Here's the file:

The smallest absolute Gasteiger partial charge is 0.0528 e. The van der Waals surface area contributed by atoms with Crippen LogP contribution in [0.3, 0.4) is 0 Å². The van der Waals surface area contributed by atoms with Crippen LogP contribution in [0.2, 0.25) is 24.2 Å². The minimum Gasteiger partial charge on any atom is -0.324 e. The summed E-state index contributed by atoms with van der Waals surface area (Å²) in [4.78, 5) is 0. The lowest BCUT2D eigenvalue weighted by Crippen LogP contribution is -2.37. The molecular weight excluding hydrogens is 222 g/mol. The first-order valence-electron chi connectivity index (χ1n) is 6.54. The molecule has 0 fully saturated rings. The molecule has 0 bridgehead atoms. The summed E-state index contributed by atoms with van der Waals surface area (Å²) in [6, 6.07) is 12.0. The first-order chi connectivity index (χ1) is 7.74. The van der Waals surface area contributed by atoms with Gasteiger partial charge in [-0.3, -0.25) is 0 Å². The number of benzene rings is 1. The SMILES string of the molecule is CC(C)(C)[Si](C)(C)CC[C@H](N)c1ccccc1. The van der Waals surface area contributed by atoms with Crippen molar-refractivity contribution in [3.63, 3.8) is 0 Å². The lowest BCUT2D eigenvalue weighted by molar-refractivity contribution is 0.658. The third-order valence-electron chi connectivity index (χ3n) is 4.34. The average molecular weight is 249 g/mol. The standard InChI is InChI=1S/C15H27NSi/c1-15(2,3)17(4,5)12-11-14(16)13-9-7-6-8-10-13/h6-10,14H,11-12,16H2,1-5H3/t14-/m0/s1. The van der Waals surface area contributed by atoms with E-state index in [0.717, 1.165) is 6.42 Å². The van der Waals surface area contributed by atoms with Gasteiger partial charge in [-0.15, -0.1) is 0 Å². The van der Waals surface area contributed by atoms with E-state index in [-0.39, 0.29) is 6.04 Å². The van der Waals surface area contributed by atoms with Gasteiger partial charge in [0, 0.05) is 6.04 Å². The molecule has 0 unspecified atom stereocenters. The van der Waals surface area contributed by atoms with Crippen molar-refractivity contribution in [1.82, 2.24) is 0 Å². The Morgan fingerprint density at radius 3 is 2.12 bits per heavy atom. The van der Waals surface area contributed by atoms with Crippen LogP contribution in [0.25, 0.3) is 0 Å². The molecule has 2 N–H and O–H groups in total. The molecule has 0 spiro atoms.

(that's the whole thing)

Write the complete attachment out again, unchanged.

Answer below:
The smallest absolute Gasteiger partial charge is 0.0528 e. The van der Waals surface area contributed by atoms with Crippen LogP contribution in [0.3, 0.4) is 0 Å². The van der Waals surface area contributed by atoms with Crippen LogP contribution in [0.2, 0.25) is 24.2 Å². The minimum Gasteiger partial charge on any atom is -0.324 e. The summed E-state index contributed by atoms with van der Waals surface area (Å²) in [4.78, 5) is 0. The lowest BCUT2D eigenvalue weighted by Crippen LogP contribution is -2.37. The molecular weight excluding hydrogens is 222 g/mol. The first-order valence-electron chi connectivity index (χ1n) is 6.54. The molecule has 0 fully saturated rings. The molecule has 0 bridgehead atoms. The summed E-state index contributed by atoms with van der Waals surface area (Å²) in [6, 6.07) is 12.0. The first-order chi connectivity index (χ1) is 7.74. The van der Waals surface area contributed by atoms with Gasteiger partial charge in [-0.3, -0.25) is 0 Å². The number of benzene rings is 1. The SMILES string of the molecule is CC(C)(C)[Si](C)(C)CC[C@H](N)c1ccccc1. The van der Waals surface area contributed by atoms with Crippen molar-refractivity contribution in [3.63, 3.8) is 0 Å². The lowest BCUT2D eigenvalue weighted by molar-refractivity contribution is 0.658. The third-order valence-electron chi connectivity index (χ3n) is 4.34. The average molecular weight is 249 g/mol. The standard InChI is InChI=1S/C15H27NSi/c1-15(2,3)17(4,5)12-11-14(16)13-9-7-6-8-10-13/h6-10,14H,11-12,16H2,1-5H3/t14-/m0/s1. The van der Waals surface area contributed by atoms with E-state index in [0.717, 1.165) is 6.42 Å². The van der Waals surface area contributed by atoms with Gasteiger partial charge in [-0.15, -0.1) is 0 Å². The van der Waals surface area contributed by atoms with E-state index in [-0.39, 0.29) is 6.04 Å². The van der Waals surface area contributed by atoms with Gasteiger partial charge in [0, 0.05) is 6.04 Å². The molecule has 0 unspecified atom stereocenters. The van der Waals surface area contributed by atoms with Crippen molar-refractivity contribution in [1.82, 2.24) is 0 Å². The Morgan fingerprint density at radius 3 is 2.12 bits per heavy atom. The van der Waals surface area contributed by atoms with Crippen LogP contribution in [0.25, 0.3) is 0 Å². The molecule has 2 N–H and O–H groups in total. The molecule has 0 spiro atoms.